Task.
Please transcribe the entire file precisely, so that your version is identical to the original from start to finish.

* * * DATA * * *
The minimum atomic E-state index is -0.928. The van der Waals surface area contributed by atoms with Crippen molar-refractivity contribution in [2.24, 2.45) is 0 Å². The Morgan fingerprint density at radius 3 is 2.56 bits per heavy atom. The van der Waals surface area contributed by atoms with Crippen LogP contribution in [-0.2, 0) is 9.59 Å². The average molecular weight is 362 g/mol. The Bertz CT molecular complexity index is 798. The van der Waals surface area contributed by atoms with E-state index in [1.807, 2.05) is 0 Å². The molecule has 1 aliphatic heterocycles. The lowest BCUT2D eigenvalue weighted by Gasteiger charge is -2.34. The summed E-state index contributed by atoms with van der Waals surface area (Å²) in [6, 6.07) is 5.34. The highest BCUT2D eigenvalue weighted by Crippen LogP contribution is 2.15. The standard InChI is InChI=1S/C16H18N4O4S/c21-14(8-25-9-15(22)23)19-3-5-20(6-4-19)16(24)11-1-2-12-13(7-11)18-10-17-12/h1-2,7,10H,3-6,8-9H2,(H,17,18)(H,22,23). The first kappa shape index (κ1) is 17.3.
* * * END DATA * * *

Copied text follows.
The minimum atomic E-state index is -0.928. The van der Waals surface area contributed by atoms with Crippen molar-refractivity contribution in [2.24, 2.45) is 0 Å². The Morgan fingerprint density at radius 3 is 2.56 bits per heavy atom. The van der Waals surface area contributed by atoms with Crippen LogP contribution in [-0.2, 0) is 9.59 Å². The average molecular weight is 362 g/mol. The Bertz CT molecular complexity index is 798. The van der Waals surface area contributed by atoms with E-state index in [1.807, 2.05) is 0 Å². The molecule has 1 aliphatic heterocycles. The lowest BCUT2D eigenvalue weighted by Gasteiger charge is -2.34. The summed E-state index contributed by atoms with van der Waals surface area (Å²) in [6, 6.07) is 5.34. The highest BCUT2D eigenvalue weighted by Crippen LogP contribution is 2.15. The standard InChI is InChI=1S/C16H18N4O4S/c21-14(8-25-9-15(22)23)19-3-5-20(6-4-19)16(24)11-1-2-12-13(7-11)18-10-17-12/h1-2,7,10H,3-6,8-9H2,(H,17,18)(H,22,23). The first kappa shape index (κ1) is 17.3.